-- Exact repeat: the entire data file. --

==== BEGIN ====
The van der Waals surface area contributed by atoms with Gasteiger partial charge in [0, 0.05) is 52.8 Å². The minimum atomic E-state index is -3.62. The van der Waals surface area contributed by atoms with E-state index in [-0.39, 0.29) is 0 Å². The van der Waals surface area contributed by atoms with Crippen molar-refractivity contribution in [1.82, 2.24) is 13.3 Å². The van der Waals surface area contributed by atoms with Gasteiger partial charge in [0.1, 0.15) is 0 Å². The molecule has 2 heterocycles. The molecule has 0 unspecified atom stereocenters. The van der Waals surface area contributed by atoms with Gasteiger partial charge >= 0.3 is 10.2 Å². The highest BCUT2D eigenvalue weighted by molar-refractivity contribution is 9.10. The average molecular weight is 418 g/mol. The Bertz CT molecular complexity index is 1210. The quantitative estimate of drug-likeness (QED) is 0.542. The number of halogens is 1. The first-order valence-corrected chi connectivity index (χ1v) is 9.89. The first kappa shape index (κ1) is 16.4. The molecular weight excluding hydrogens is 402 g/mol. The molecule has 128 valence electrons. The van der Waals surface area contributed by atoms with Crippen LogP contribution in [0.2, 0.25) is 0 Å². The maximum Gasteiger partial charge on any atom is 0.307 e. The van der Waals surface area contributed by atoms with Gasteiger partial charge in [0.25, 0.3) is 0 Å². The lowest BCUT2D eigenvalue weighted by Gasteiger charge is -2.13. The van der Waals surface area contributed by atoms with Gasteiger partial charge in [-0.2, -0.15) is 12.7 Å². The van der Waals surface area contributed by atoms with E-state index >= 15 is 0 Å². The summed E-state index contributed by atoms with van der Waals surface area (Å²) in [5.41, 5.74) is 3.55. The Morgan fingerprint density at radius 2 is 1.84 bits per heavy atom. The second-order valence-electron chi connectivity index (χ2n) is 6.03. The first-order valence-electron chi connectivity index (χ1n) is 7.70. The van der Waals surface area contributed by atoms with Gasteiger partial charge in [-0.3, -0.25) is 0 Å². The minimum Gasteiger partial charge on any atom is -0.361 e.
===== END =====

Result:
The van der Waals surface area contributed by atoms with Gasteiger partial charge in [0, 0.05) is 52.8 Å². The minimum atomic E-state index is -3.62. The van der Waals surface area contributed by atoms with E-state index in [-0.39, 0.29) is 0 Å². The van der Waals surface area contributed by atoms with Crippen molar-refractivity contribution in [1.82, 2.24) is 13.3 Å². The van der Waals surface area contributed by atoms with Gasteiger partial charge in [0.1, 0.15) is 0 Å². The molecule has 2 heterocycles. The molecule has 0 unspecified atom stereocenters. The van der Waals surface area contributed by atoms with Gasteiger partial charge >= 0.3 is 10.2 Å². The highest BCUT2D eigenvalue weighted by molar-refractivity contribution is 9.10. The average molecular weight is 418 g/mol. The Bertz CT molecular complexity index is 1210. The quantitative estimate of drug-likeness (QED) is 0.542. The number of halogens is 1. The first-order valence-corrected chi connectivity index (χ1v) is 9.89. The first kappa shape index (κ1) is 16.4. The molecular weight excluding hydrogens is 402 g/mol. The molecule has 128 valence electrons. The van der Waals surface area contributed by atoms with Crippen LogP contribution in [0.2, 0.25) is 0 Å². The maximum Gasteiger partial charge on any atom is 0.307 e. The van der Waals surface area contributed by atoms with Gasteiger partial charge in [0.25, 0.3) is 0 Å². The lowest BCUT2D eigenvalue weighted by Gasteiger charge is -2.13. The van der Waals surface area contributed by atoms with Gasteiger partial charge in [-0.2, -0.15) is 12.7 Å². The van der Waals surface area contributed by atoms with E-state index >= 15 is 0 Å². The summed E-state index contributed by atoms with van der Waals surface area (Å²) in [5.41, 5.74) is 3.55. The Morgan fingerprint density at radius 2 is 1.84 bits per heavy atom. The second-order valence-electron chi connectivity index (χ2n) is 6.03. The first-order valence-electron chi connectivity index (χ1n) is 7.70. The van der Waals surface area contributed by atoms with Gasteiger partial charge in [-0.3, -0.25) is 0 Å². The minimum Gasteiger partial charge on any atom is -0.361 e.